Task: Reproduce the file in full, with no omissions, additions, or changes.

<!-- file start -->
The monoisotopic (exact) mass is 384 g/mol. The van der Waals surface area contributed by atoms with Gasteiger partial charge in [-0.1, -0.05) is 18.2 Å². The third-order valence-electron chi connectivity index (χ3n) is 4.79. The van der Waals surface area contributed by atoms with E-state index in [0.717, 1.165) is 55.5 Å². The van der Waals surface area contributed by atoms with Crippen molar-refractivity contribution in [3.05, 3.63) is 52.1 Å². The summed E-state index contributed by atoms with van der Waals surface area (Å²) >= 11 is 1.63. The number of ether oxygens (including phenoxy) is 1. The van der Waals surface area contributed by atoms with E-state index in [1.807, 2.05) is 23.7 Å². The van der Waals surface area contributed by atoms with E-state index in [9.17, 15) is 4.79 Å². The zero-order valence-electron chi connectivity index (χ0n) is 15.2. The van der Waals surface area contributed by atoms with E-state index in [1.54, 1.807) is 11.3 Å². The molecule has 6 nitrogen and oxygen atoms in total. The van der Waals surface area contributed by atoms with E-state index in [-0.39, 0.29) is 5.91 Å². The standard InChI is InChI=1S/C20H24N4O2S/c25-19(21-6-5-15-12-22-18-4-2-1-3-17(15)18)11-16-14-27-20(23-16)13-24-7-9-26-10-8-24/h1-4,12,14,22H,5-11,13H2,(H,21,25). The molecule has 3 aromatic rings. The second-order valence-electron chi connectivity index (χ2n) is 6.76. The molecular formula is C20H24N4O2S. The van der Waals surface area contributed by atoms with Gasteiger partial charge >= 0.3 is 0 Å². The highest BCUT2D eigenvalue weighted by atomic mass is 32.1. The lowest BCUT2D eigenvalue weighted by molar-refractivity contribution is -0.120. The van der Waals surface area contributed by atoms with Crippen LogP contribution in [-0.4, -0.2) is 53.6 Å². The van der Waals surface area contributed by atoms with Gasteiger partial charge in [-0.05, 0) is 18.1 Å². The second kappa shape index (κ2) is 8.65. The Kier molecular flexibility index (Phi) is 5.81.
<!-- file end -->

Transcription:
The monoisotopic (exact) mass is 384 g/mol. The van der Waals surface area contributed by atoms with Gasteiger partial charge in [-0.1, -0.05) is 18.2 Å². The third-order valence-electron chi connectivity index (χ3n) is 4.79. The van der Waals surface area contributed by atoms with E-state index in [0.717, 1.165) is 55.5 Å². The van der Waals surface area contributed by atoms with Crippen molar-refractivity contribution in [3.05, 3.63) is 52.1 Å². The summed E-state index contributed by atoms with van der Waals surface area (Å²) >= 11 is 1.63. The number of ether oxygens (including phenoxy) is 1. The van der Waals surface area contributed by atoms with E-state index in [1.807, 2.05) is 23.7 Å². The van der Waals surface area contributed by atoms with E-state index in [9.17, 15) is 4.79 Å². The zero-order valence-electron chi connectivity index (χ0n) is 15.2. The van der Waals surface area contributed by atoms with E-state index in [1.54, 1.807) is 11.3 Å². The molecule has 6 nitrogen and oxygen atoms in total. The van der Waals surface area contributed by atoms with E-state index in [-0.39, 0.29) is 5.91 Å². The standard InChI is InChI=1S/C20H24N4O2S/c25-19(21-6-5-15-12-22-18-4-2-1-3-17(15)18)11-16-14-27-20(23-16)13-24-7-9-26-10-8-24/h1-4,12,14,22H,5-11,13H2,(H,21,25). The molecule has 3 aromatic rings. The second-order valence-electron chi connectivity index (χ2n) is 6.76. The molecular formula is C20H24N4O2S. The van der Waals surface area contributed by atoms with Gasteiger partial charge >= 0.3 is 0 Å². The highest BCUT2D eigenvalue weighted by atomic mass is 32.1. The lowest BCUT2D eigenvalue weighted by molar-refractivity contribution is -0.120. The van der Waals surface area contributed by atoms with Crippen LogP contribution in [-0.4, -0.2) is 53.6 Å². The van der Waals surface area contributed by atoms with Gasteiger partial charge in [-0.05, 0) is 18.1 Å². The second kappa shape index (κ2) is 8.65. The Kier molecular flexibility index (Phi) is 5.81.